The eleventh annual convention,
the sixth since the reorganization, was held during eight days at Omaha,
Nebraska, beginning June 18, 1911. Among the speakers were: Mr. Alfred
Tomson, local secretary; A. P. Barton, John Milton Scott, Annie Rix Militz,
Grace M. Brown, Rev. Henry Franlk, R. C. Douglass, J. A. Edgerton, and
Mrs. C. E. C. Norris. At this convention there was added a new feature,
The Convention School. There were eight classes teaching some phase of
the New Thought, the subjects and speakers being as follows: "God in Man,"
J. A. Edgerton; "Practical Metaphysics," Grace M. Brown; "Psychical Secrets,"
Rev. Henry Frank; "The Way Unto the Perfect," Annie Rix Militz; "The Evolution
of Christ in Consciousness," R. C. Douglass; "Masters of Yourself and Your
World," Mrs. C. E. C. Norris; "Symbol Psychology," John Milton Scott; "Unfolding
Individuality," A. P. Barton.
The convention of 1912 was
held in Los Angeles. Mr. Douglass, in sending out the call for this convention,
stated that all New Thought societies were cordially invited to send delegates,
pointing out that the invitation applied to all bodies holding similar
views, "though they may not adopt the same name. . . . This is the first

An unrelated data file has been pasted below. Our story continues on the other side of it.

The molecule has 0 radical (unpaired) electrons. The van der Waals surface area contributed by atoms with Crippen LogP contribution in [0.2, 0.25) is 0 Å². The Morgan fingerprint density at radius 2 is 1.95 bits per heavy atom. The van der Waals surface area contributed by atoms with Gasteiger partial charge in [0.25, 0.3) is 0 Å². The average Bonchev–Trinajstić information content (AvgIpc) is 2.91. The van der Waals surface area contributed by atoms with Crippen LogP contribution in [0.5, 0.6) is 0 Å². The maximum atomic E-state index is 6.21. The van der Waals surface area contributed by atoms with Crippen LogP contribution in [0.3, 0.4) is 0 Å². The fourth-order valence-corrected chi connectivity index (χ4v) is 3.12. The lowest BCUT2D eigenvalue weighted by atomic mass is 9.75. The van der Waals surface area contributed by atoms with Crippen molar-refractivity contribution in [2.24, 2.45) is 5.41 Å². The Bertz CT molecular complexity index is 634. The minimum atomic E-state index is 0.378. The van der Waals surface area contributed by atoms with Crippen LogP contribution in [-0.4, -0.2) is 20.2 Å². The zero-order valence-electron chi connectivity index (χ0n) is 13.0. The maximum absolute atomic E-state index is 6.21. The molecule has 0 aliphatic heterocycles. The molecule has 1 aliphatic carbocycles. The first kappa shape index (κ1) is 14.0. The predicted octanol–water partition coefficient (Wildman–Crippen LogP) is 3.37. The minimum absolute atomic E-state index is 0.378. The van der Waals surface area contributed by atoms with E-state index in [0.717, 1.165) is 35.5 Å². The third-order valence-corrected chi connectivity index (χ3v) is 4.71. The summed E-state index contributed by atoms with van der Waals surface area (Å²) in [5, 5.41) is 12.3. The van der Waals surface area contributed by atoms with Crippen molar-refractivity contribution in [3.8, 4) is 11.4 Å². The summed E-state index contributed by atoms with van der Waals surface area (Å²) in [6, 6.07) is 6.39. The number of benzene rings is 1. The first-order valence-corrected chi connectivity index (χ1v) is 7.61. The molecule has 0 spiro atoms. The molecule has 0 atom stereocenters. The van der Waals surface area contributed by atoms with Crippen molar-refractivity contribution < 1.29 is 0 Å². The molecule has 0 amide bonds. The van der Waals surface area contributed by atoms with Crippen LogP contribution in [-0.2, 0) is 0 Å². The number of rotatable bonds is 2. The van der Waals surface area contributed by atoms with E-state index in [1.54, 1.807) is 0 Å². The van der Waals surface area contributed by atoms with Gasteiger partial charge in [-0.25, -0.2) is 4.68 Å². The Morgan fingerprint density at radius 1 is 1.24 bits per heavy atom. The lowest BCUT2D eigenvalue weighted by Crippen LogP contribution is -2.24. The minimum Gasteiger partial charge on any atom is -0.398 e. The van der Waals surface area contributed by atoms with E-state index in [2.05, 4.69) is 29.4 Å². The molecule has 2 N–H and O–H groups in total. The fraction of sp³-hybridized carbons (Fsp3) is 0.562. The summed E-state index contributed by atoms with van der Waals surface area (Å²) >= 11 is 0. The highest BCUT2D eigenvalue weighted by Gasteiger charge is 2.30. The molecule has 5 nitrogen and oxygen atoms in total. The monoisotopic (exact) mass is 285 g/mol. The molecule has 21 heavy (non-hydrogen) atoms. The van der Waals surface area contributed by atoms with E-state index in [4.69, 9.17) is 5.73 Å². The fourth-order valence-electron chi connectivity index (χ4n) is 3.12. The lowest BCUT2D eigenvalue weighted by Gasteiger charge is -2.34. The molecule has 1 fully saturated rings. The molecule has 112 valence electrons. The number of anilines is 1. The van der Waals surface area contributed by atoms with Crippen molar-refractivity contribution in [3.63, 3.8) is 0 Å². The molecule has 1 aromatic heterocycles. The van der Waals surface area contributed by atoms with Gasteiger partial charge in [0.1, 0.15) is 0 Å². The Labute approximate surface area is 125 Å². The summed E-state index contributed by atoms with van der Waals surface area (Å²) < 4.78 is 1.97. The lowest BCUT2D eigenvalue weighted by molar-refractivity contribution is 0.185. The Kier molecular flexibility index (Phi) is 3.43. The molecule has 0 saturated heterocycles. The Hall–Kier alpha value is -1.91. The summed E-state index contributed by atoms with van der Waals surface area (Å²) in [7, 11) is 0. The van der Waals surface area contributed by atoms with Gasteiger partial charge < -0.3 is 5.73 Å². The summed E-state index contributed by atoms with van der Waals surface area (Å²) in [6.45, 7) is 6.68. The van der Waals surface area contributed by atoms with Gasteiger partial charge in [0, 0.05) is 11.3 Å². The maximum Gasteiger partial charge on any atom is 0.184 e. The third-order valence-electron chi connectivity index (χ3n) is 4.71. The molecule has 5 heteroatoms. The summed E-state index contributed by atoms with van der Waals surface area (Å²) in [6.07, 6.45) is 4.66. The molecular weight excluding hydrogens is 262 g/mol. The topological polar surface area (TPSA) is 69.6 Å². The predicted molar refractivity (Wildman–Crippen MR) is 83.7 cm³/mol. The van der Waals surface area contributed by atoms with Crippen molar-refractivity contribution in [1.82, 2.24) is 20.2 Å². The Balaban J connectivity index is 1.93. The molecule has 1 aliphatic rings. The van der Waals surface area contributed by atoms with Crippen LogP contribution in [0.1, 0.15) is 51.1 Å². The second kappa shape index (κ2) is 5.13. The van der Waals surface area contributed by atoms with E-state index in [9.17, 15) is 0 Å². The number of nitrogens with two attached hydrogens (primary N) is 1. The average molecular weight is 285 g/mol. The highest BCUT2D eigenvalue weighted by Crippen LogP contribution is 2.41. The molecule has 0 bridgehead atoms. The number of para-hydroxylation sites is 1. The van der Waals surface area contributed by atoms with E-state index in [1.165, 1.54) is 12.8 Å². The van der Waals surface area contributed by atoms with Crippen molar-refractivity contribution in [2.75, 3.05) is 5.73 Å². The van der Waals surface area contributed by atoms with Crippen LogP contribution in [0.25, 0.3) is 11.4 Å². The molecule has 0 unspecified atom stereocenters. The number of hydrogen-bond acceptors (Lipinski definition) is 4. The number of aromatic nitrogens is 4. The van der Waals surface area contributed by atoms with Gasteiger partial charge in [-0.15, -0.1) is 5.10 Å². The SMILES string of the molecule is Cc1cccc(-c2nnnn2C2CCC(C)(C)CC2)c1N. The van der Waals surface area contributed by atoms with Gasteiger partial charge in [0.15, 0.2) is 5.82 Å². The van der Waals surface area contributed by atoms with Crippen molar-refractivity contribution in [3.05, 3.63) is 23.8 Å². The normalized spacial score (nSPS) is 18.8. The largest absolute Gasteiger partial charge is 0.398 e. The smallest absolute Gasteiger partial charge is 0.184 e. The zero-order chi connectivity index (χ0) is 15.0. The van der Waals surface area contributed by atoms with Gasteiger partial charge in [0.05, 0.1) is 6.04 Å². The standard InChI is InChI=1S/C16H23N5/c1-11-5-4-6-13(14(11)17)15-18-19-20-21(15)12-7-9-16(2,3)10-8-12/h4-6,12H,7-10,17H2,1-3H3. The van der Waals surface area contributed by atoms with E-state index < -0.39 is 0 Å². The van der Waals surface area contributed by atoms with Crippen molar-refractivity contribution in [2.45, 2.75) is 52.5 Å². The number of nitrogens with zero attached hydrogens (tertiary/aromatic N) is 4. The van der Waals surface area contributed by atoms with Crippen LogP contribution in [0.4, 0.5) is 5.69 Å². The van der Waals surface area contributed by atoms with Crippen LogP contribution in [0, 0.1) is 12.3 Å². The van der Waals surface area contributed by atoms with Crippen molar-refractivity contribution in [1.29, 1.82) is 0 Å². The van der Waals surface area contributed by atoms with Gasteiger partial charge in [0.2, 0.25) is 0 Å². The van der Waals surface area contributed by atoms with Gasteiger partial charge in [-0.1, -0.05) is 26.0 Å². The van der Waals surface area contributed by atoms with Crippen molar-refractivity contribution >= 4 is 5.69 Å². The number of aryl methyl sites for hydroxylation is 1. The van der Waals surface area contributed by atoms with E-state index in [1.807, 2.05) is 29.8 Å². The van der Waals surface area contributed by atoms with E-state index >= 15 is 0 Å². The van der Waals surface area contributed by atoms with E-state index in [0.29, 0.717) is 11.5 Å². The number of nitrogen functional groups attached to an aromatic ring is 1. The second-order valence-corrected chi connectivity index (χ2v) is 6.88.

time that the East and the West come together in a mutual understanding
and fellowship, for a larger and more aggressive propagandism; and marked
results are looked for."
The meetings of the convention
began June 25 and continued until June 30. The subjects for the chief sessions
were, The Divine Man, The Resurrecting Power, Unity, Joy and Beauty, Peace;
and the speakers included Myra G. Frenyear, William Farwell, Harriet Hale
Rix, Alfred Tomson, Harry Gaze, Clinton A. Billig, Henry Frank, Mrs. M.
E. T. Chapin, C. Josephine Barton, Anna. W. Mills, James Porter Mills,
A. P. Barton, and Henry Victor Morgan. There were also six-day courses
of lessons known as the "Convention at School," conducted by Mrs. Militz,
Harriet Hale Rix, Dr. F. Homer Curtiss, Perry Joseph Green, Ida B. Ellioo,
Jennie M.Croft, Harry Gaze, Sarah J. Watkins, L. A. Fealy, and others.
Mrs. Militz has said of this convention, "All exploitation of personalities
and special centres was kept out as much as possible. Self- advertisement
was not encouraged and the commercial spirit kept wholly in abeyance, yet
opportunity was given to acquaint the strangers with the persons and places,
the literature and the methods that could help them into the light. . .
. No greater refutation of the accusation of some ignorant church people